Edinburgh Academicals’ home ground normally resounds to the grunts of the scrum rather than the thwack of tennis balls.
But visitors to Scotland’s oldest rugby club will encounter sports stars of a different kind when legends such as John McEnroe and Andy Murray’s coach Ivan Lendl gather at Raeburn Place in Stockbridge after it was confirmed as the venue for a tournament in June.
The four-day event will be the Capital’s debut as a stop on the ATP Champions Tour, which brings together the most successful tennis players in history – including the likes of Goran Ivanisevic and Stefan Edberg – for tournaments around the world.
Organisers were today tight-lipped about the entry list, but said “a high percentage” of the tour’s current top ten had been approached and that the event would have a “very strong line-up”, which could include Tim Henman.
A temporary 2500-seater stadium will also be built at Raeburn Place to host players and spectators.
Previous plans to hold the tournament at Inverleith Park were ruled out over flooding issues and uncertainty as to whether drainage problems would be fixed in time for the event.
Tournament director Viki Mendelssohn hailed the selection of Accies’ home ground and said its sporting history meant it was the ideal choice to host the legends.
She said: “Raeburn Place will be a fantastic location and will contribute a great deal to the local economy. I am sure many of the local businesses will prosper and indeed Edinburgh and Scotland as a whole are going to reap the benefits of this global event.
“We are hopeful this will be televised right around the world and we’re also hoping that, the weekend before Wimbledon, the focus of the tennis world will be on our event, with a view to getting a comment on the players which entrants think might win in London.”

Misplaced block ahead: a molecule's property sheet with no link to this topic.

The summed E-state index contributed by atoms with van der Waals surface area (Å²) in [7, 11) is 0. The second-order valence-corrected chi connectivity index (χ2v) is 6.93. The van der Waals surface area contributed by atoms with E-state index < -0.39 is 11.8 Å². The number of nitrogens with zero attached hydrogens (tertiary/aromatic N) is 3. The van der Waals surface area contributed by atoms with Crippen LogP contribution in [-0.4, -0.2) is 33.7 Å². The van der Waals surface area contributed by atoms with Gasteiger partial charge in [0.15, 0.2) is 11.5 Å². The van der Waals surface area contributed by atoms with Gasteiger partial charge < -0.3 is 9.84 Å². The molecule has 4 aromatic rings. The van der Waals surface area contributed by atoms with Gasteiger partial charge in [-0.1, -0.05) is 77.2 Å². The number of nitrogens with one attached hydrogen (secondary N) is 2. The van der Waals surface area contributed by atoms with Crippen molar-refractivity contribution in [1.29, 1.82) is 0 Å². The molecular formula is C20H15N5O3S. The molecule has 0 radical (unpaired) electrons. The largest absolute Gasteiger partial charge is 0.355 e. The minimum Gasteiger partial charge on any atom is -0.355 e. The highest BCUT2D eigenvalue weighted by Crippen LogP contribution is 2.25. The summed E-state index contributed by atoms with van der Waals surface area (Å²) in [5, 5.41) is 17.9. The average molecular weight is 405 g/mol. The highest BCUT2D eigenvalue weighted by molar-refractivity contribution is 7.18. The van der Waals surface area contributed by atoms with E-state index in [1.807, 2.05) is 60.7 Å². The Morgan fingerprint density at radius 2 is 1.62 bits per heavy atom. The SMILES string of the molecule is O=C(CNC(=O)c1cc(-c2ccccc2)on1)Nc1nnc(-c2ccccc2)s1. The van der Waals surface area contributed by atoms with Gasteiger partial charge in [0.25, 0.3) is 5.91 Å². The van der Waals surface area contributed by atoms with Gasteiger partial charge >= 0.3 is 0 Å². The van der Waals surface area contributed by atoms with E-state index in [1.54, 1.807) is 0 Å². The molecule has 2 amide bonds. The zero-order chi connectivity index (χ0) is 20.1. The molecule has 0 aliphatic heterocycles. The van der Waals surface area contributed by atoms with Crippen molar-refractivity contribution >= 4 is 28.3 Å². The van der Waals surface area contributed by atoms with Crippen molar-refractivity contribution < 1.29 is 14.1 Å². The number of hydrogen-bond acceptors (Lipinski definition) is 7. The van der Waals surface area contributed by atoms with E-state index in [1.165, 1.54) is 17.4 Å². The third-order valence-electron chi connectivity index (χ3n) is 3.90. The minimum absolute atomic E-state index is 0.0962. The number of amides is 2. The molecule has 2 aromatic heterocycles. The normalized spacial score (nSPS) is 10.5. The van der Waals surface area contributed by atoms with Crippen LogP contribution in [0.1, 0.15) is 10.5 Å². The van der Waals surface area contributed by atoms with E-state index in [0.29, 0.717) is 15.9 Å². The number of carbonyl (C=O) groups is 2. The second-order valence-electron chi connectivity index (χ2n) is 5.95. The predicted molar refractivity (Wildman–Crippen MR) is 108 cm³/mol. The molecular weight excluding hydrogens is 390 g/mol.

Early plans are in place to make the Capital a permanent stop on the world tour, with the Accies suggesting Raeburn Place as a natural home for the event, especially if a proposed 2500-seater stadium is built as part of a controversial blueprint to redevelop the club’s ground.
Executive chairman Frank Spratt said: “I’m delighted we’ve been chosen. I have looked at a couple of options for what would be required for the event in future and I would say they would fit in very nicely with what we have planned.
“Rather than the organisers having to put up a marquee, we could cater for everything they need in the building we’ve proposed.”
Inverleith Park is still expected to host spin-off elements from the tournament, such as coaching for children.
Councillor Steve Cardownie, the Capital’s festivals and events champion, said: “Occasions like this further cement this city’s much-envied reputation as the home of top-notch sporting and cultural events, and I’m sure people will turn out in their thousands to support the event and catch a glimpse of some of tennis’ true greats.”